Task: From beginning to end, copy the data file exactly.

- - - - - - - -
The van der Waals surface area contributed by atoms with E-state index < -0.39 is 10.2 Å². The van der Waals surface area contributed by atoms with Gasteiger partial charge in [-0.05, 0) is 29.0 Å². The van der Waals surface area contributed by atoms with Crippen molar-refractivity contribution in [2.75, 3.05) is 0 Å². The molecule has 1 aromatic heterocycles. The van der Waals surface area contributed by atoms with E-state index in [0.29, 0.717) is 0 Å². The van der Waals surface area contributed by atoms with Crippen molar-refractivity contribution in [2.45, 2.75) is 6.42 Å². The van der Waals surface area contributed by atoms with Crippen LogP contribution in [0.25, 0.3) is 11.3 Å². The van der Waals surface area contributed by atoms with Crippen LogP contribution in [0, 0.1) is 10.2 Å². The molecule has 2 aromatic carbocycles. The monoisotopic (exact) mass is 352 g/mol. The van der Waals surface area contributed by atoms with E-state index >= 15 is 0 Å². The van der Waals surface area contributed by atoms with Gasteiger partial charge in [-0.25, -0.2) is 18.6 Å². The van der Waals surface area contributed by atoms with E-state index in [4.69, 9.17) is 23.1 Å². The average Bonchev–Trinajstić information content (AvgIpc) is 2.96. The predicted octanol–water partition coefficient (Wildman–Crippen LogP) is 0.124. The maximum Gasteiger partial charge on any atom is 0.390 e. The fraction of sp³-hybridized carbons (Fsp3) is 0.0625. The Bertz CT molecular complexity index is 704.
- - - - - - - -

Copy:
The van der Waals surface area contributed by atoms with E-state index < -0.39 is 10.2 Å². The van der Waals surface area contributed by atoms with Gasteiger partial charge in [-0.05, 0) is 29.0 Å². The van der Waals surface area contributed by atoms with Crippen molar-refractivity contribution in [2.75, 3.05) is 0 Å². The molecule has 1 aromatic heterocycles. The van der Waals surface area contributed by atoms with E-state index in [0.29, 0.717) is 0 Å². The van der Waals surface area contributed by atoms with Crippen molar-refractivity contribution in [2.45, 2.75) is 6.42 Å². The van der Waals surface area contributed by atoms with Crippen LogP contribution in [0.25, 0.3) is 11.3 Å². The van der Waals surface area contributed by atoms with Crippen LogP contribution in [0, 0.1) is 10.2 Å². The molecule has 2 aromatic carbocycles. The monoisotopic (exact) mass is 352 g/mol. The van der Waals surface area contributed by atoms with E-state index >= 15 is 0 Å². The van der Waals surface area contributed by atoms with Gasteiger partial charge in [-0.25, -0.2) is 18.6 Å². The van der Waals surface area contributed by atoms with E-state index in [4.69, 9.17) is 23.1 Å². The average Bonchev–Trinajstić information content (AvgIpc) is 2.96. The predicted octanol–water partition coefficient (Wildman–Crippen LogP) is 0.124. The maximum Gasteiger partial charge on any atom is 0.390 e. The fraction of sp³-hybridized carbons (Fsp3) is 0.0625. The Bertz CT molecular complexity index is 704.